Rendering of 626 Bergen via FXCollaborative
A new housing development in the Bronx launched a lottery this week for 63 studio apartments. Located in the South Bronx, the La Central complex will include five buildings with 992 units of mixed-income housing, a new 50,000-square-foot YMCA, a television studio, landscaped courtyard, and a skate park. Qualifying New Yorkers earning 60 percent of the area median income (AMI) can apply for the $650/month studios.
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Image courtesy of NYC Department of City Planning
A proposed mega-project from Continuum Companies and Lincoln Equities on a large, partially-vacant site at 960 Franklin Avenue would include 1,578 apartments that would be divided evenly between market-rate and affordable units, Curbed reports. The developers are seeking zoning amendments from the city for a pair of 39-story towers, each 421 feet high plus 40 feet for a mechanical bulkhead, on a 120,000-square-foot site near the Brooklyn Botanic Garden in Crown Heights.
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As 6sqft previously reported, after getting the green light for La Central, a new development that would bring nearly 1,000 units of affordable housing to the site of the Bronx Zoo-bordering Lambert Houses, construction on phase 1 of the project is well underway. Welcome2TheBronx reports that a 160-unit building D at Bergen Avenue and 152nd Street, a supportive housing building for formerly homeless individuals, is almost topped out and is scheduled to be finished by the summer of 2019. Two more buildings in the 992 unit, 1.1-million-square-foot Hudson Companies, Inc, development have broken ground.
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View south down Flatbush Avenue
Alloy Development announced plans to build a pair of towers at 80 Flatbush Avenue, a 61,000-square-foot parcel of land between Flatbush Avenue, Schermerhorn Street, Third Avenue and State Street. The developer–who, with the Department of Education, owns the land–has been selected by the city’s Educational Construction Fund to build the mixed-use complex as part of the redevelopment of the Khalil Gibran International Academy, which will move into one of the two new school buildings that will be part of the project. The second of the two will be a 350-seat elementary school. The project will also offer 900 apartments (200 of which will be affordable), a 15,000-square-foot cultural facility, 200,000 square feet of office space and 40,000 square feet of retail space.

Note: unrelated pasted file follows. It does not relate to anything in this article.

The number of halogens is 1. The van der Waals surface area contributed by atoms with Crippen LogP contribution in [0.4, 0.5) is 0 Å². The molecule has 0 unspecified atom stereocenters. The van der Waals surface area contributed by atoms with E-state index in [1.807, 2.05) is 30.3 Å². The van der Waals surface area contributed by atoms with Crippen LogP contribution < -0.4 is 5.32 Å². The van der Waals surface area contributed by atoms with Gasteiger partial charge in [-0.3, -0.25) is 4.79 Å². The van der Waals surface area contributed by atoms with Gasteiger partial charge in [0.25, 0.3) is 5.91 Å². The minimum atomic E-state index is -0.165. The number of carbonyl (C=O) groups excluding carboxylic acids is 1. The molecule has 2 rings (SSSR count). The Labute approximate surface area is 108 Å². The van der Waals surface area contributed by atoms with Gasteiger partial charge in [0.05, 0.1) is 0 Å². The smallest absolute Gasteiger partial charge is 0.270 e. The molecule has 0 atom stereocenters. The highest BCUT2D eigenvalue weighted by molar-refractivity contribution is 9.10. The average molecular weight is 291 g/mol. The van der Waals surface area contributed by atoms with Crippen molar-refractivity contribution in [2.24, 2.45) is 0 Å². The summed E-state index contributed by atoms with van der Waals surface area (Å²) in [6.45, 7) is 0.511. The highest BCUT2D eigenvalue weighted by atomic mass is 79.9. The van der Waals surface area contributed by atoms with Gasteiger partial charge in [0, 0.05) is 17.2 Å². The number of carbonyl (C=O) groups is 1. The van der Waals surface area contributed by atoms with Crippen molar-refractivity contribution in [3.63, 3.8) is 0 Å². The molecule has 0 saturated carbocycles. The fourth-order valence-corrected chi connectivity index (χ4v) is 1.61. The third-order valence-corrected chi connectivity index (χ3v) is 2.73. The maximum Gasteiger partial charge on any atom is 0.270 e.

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, Thu, September 15, 2016
On Wednesday the New York City Council voted to approve the La Central development project in the Melrose section of the Bronx, the Daily News reports. The project, which will be designed by FXFOWLE architects, is slated to bring 992 apartments to the borough, all of them designated as affordable housing under Mayor de Blasio’s mandatory inclusionary housing (MIH) legislation. It is the biggest project to be approved to date under the MIH rules, which require some income restricted apartments in projects that need the city’s approval.
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The New York City Planning Commission has voted to approve a boutique condominium project on Manhattan’s west side without the mayor’s new Mandatory Inclusionary Housing plan in place, the New York Times reports; a much larger development in the Bronx also got the green light, and will be among the first to be included in the new affordable housing program.
6sqft reported previously on the controversy over whether a 17-story condominium slated to replace a parking lot and two low rise buildings at 6th Avenue at West 18th should be among the first recipients of the mayor’s new mandatory inclusionary housing (M.I.H.) program. Both the city and the project’s developers, Acuity Capital Partners, made the argument that the proposed project is “more of a rejiggering of the zoning than an enlargement,” and therefore does not fall under the M.I.H. rules.
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The New York Times reports on what is looking like the first of many fights involving the mayor’s new mandatory inclusionary housing (M.I.H.) program which went into effect earlier this year. While the project, a 17-story condominium slated to replace a Manhattan parking lot and two low-rise buildings–one of which houses the venerable Adorama camera store–may not be especially noteworthy, as one of the first developments that may use the new zoning/housing rules, the outcome has the potential to affect thousands of lower-income units in the future. So it’s worth following the outcome, even though, as City Planning Commissioner Carl Weisbrod puts it, “like any legislative action, it will take time for every scenario to play out.”
What’s the battle all about?